This investigation presents a personalized energy management system (PEMS) for heating, ventilation and air-conditioning (HVAC) systems in residential buildings based on economic model predictive control (EMPC) integrated with occupancy and occupant behaviour. The major building blocks of the PEMS are: weather forecasting tool, occupancy predictor, occupant behaviour model, cost-generator, and Economic Model Predictive Controller (EMPC). The occupancy is modelled using Hidden Markov Model (HMM), whereas Adaptive Neuro Fuzzy Inference System (ANFIS) is used to model the occupant behaviour. The cost generator computes the energy cost as the sum of personalized costs computed by using ANFIS model, time-of-use charges predicted from load-curve information, and fixed energy cost. The EMPC optimizes the energy consumption using a constrained optimization routine including the comfort margins specified by the occupant in a receding horizon manner. Performance of the PEMS is illustrated using experiments on a laboratory scale HVAC system. Our results show that the proposed controller not only reduces the energy consumption by 9.7–25%, and cost (from 8.2% to 18.2%), but also maintains the temperature within the personalized comfort band. The novelty of the proposed approach is the integration of demand response, occupancy and occupant behaviour within the PEMS framework. As a result, the proposed controller reduces energy, cost and peak-demand. © 2016 Elsevier B.V.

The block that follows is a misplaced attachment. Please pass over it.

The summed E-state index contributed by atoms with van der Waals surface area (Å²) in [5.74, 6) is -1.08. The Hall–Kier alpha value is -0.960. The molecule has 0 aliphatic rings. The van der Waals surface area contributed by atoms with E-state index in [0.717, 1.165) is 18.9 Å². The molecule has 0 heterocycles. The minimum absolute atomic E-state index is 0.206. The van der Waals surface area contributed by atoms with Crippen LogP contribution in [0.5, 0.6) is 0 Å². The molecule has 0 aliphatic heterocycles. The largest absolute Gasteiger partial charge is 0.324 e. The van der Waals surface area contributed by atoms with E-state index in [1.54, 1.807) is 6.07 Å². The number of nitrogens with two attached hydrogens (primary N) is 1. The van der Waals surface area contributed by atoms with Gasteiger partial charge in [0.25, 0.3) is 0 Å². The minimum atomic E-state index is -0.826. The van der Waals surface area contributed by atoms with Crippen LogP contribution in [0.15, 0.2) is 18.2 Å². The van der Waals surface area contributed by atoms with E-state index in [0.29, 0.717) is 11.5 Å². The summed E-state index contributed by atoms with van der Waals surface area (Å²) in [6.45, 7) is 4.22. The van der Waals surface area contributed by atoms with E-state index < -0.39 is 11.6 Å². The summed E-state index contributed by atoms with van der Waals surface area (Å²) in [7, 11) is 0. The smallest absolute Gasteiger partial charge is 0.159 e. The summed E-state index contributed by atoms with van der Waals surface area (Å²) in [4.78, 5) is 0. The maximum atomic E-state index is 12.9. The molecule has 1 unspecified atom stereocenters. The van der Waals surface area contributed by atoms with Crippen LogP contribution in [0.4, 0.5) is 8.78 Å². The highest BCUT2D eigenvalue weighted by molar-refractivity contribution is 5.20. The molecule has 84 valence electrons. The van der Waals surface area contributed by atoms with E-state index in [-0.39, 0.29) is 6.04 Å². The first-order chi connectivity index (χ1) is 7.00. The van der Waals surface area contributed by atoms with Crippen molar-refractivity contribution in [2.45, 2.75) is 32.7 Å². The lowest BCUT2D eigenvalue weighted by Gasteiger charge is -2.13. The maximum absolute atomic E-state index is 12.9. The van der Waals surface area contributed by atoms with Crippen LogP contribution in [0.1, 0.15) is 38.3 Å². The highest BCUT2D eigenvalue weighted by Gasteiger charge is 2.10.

Deng Y.,University of Wisconsin - Milwaukee | Cao S.-J.,Soochow University of China | Chen A.,Berkeley Education Alliance for Research in Singapore | Guo Y.,Catholic University of Leuven
Building and Environment | Year: 2016